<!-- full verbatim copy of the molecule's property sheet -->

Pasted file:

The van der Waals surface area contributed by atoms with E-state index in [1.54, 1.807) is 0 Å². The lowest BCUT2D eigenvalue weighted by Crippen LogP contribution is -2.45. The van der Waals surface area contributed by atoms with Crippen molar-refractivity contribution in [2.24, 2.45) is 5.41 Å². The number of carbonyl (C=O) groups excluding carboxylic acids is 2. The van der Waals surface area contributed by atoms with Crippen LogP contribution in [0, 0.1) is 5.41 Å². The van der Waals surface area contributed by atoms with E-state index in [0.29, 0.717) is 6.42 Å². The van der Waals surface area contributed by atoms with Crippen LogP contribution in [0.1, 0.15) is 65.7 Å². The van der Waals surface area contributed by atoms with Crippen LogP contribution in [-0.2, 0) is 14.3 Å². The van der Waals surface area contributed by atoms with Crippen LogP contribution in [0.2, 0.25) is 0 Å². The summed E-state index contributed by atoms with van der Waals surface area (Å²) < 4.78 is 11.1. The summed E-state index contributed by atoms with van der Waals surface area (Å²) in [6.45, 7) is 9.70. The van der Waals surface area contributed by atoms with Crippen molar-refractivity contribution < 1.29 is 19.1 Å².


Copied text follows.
The van der Waals surface area contributed by atoms with E-state index in [1.54, 1.807) is 0 Å². The lowest BCUT2D eigenvalue weighted by Crippen LogP contribution is -2.45. The van der Waals surface area contributed by atoms with Crippen molar-refractivity contribution in [2.24, 2.45) is 5.41 Å². The number of carbonyl (C=O) groups excluding carboxylic acids is 2. The van der Waals surface area contributed by atoms with Crippen LogP contribution in [0, 0.1) is 5.41 Å². The van der Waals surface area contributed by atoms with E-state index in [0.29, 0.717) is 6.42 Å². The van der Waals surface area contributed by atoms with Crippen LogP contribution in [0.1, 0.15) is 65.7 Å². The van der Waals surface area contributed by atoms with Crippen LogP contribution in [-0.2, 0) is 14.3 Å². The van der Waals surface area contributed by atoms with Crippen LogP contribution in [0.2, 0.25) is 0 Å². The summed E-state index contributed by atoms with van der Waals surface area (Å²) < 4.78 is 11.1. The summed E-state index contributed by atoms with van der Waals surface area (Å²) in [6.45, 7) is 9.70. The van der Waals surface area contributed by atoms with Crippen molar-refractivity contribution < 1.29 is 19.1 Å².